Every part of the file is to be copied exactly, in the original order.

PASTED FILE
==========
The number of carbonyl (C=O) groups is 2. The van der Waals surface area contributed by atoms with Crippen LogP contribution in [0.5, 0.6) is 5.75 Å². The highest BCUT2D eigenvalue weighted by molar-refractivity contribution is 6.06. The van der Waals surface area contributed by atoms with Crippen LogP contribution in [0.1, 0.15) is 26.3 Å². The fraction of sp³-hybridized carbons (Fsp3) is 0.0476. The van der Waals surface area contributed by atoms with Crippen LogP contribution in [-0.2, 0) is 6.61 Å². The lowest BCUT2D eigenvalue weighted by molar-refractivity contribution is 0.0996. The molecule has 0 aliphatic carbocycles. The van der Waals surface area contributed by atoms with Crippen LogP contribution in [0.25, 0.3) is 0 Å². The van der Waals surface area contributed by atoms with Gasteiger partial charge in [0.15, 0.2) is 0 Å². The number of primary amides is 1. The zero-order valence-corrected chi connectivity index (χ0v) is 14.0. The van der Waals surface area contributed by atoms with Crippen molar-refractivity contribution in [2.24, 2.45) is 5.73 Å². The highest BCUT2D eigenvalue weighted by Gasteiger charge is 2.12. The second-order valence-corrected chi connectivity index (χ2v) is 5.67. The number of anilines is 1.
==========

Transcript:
The number of carbonyl (C=O) groups is 2. The van der Waals surface area contributed by atoms with Crippen LogP contribution in [0.5, 0.6) is 5.75 Å². The highest BCUT2D eigenvalue weighted by molar-refractivity contribution is 6.06. The van der Waals surface area contributed by atoms with Crippen LogP contribution in [0.1, 0.15) is 26.3 Å². The fraction of sp³-hybridized carbons (Fsp3) is 0.0476. The van der Waals surface area contributed by atoms with Crippen LogP contribution in [-0.2, 0) is 6.61 Å². The lowest BCUT2D eigenvalue weighted by molar-refractivity contribution is 0.0996. The molecule has 0 aliphatic carbocycles. The van der Waals surface area contributed by atoms with Crippen LogP contribution in [0.25, 0.3) is 0 Å². The van der Waals surface area contributed by atoms with Gasteiger partial charge in [0.15, 0.2) is 0 Å². The number of primary amides is 1. The zero-order valence-corrected chi connectivity index (χ0v) is 14.0. The van der Waals surface area contributed by atoms with Crippen molar-refractivity contribution in [2.24, 2.45) is 5.73 Å². The highest BCUT2D eigenvalue weighted by Gasteiger charge is 2.12. The second-order valence-corrected chi connectivity index (χ2v) is 5.67. The number of anilines is 1.